Are mayors serious about Ed reform?
posted by Tom Patterson
at 4 December, 12:21 PM 0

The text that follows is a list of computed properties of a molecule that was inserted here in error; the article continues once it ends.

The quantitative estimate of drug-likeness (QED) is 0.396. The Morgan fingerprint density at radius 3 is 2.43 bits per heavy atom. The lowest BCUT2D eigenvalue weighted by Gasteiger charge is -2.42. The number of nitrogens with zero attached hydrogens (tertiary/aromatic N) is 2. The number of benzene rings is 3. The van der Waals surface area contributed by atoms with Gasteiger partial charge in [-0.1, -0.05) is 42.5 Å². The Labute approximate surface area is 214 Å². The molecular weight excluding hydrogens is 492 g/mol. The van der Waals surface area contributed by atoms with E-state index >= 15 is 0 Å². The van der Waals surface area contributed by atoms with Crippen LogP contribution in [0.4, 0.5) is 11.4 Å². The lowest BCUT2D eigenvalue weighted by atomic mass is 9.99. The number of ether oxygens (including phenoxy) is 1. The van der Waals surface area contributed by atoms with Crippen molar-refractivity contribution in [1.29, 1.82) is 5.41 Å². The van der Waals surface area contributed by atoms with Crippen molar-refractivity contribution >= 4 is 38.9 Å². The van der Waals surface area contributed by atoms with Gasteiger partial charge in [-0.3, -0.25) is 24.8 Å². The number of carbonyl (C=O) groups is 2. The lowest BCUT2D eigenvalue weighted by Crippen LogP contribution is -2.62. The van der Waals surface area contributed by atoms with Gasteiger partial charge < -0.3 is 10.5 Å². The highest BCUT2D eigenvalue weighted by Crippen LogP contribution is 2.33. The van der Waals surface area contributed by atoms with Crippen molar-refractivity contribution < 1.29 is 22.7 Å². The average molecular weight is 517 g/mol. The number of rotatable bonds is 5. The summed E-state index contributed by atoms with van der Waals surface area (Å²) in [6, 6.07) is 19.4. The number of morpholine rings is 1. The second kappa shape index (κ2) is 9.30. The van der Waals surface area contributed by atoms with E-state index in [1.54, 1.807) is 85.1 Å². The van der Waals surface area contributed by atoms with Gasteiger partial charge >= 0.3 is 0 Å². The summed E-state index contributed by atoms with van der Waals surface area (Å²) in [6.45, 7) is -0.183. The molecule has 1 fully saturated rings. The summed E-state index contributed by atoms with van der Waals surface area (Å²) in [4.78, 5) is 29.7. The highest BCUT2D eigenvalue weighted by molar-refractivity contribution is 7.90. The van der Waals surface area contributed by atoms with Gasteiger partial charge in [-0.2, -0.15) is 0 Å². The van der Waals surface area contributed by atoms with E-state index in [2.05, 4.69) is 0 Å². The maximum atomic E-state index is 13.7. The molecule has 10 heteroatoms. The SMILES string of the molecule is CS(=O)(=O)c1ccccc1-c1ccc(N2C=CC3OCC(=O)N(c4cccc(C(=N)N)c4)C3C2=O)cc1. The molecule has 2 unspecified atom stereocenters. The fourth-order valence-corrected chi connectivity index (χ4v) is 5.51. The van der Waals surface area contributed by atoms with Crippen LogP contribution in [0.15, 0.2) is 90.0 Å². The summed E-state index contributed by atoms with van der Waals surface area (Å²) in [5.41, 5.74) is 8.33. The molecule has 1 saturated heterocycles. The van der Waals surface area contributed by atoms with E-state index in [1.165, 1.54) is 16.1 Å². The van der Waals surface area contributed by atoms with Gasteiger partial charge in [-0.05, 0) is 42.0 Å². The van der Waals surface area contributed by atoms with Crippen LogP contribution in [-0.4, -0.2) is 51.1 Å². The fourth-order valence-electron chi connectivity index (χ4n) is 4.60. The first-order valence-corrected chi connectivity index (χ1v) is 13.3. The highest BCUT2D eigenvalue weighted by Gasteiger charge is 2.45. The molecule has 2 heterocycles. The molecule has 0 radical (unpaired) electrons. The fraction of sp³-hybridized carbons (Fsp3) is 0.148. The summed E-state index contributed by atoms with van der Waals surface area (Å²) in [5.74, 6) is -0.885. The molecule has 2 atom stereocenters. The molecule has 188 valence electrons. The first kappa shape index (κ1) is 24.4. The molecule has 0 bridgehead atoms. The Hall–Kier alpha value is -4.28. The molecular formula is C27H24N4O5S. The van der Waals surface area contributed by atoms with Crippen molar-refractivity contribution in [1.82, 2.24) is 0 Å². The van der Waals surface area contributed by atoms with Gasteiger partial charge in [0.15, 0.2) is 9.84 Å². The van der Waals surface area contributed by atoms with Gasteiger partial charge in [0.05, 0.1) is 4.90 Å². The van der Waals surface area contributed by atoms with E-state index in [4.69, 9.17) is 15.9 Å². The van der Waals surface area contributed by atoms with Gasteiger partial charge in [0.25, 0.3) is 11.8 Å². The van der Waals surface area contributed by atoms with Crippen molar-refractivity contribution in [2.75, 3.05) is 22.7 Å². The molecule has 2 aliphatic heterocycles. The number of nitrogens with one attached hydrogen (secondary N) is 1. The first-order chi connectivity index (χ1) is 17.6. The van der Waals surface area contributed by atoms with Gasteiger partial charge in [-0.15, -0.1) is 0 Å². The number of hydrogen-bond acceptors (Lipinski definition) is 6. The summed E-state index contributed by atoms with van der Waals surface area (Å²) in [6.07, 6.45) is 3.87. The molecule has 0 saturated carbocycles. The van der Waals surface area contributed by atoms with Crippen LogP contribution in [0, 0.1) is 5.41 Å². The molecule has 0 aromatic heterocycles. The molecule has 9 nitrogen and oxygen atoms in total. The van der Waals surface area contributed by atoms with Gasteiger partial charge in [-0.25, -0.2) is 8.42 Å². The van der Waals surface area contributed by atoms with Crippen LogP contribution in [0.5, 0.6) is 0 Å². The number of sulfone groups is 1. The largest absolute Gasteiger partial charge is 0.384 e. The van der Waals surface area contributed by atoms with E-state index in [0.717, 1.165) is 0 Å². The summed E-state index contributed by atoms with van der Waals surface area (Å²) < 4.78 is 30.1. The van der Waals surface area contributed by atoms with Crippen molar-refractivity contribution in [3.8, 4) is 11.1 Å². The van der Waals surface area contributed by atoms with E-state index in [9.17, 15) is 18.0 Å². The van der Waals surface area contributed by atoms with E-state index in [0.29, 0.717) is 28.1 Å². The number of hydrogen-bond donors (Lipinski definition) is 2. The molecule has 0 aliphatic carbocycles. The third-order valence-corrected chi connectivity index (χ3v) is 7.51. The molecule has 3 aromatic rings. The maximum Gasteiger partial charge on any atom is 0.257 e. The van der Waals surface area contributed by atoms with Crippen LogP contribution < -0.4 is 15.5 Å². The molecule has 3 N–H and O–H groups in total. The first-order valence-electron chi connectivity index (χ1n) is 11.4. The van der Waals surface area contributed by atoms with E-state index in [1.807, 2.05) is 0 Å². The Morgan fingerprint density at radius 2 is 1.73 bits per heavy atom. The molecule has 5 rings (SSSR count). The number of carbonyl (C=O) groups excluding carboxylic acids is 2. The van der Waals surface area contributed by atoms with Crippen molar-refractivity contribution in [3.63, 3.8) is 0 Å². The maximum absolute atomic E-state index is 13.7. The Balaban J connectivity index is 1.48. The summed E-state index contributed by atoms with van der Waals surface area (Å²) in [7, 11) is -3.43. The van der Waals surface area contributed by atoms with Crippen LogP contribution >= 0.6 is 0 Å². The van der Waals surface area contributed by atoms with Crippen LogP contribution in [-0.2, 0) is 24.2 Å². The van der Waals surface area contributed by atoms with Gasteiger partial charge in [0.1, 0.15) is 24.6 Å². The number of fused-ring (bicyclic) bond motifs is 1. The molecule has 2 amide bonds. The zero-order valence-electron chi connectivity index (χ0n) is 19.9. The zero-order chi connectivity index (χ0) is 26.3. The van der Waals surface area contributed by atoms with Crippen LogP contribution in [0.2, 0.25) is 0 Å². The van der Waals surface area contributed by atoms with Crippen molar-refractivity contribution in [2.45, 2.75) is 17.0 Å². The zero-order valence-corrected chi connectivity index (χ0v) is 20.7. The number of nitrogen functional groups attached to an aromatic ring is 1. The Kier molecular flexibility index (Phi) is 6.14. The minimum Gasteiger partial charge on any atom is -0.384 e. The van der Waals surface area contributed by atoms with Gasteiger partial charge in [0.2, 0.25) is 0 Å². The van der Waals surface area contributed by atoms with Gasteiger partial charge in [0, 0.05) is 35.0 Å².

The Republic letter from Claude Mattox “mayors have right idea on education” caught my eye. I had been unclear from news accounts what the newly formed counsel of mayors plan to do about education, so I was interested in their “idea”. But Mr. Mattox’ letter was nearly idea free! The mayors’ “commitment” to education was said to establish the basis for our “future workforce in job attraction”. Phoenix Mayor Stanton was singled out as a “tireless advocate” for improving state and local education. But there was not the slightest clue precisely what the mayors intend to do with their influence nor even what direction they were heading. It makes a difference because the education wars are tendentious these days and those advocating in the arena have viewpoints that are polar opposites. To put it as fairly as I can, one side argues for strict accountability for improved academic outcomes, no matter where that may lead, well the other side believes our education system is improved by supporting the goals of the teachers unions, such as higher reimbursement, job security, and reduced workloads. We know a lot more about how to educate children then we are able to implement, because reforms are met at every turn by a politically powerful bureaucracy. If the mayors really want to weigh in, that’s great, even though they have limited authority in this particular policy area. But they should think carefully about what they’re getting into. Although politicians like to be seen as “caring” about education, they can do more harm than good if they’re not aware of the stakes and issues involved in promoting academic achievement. Like Mayor Cory Booker of Newark, NJ, they can be game-changers if they’re willing to roll up their sleeves and spend some political capital. Mindlessly following the crowd won’t accomplish much.
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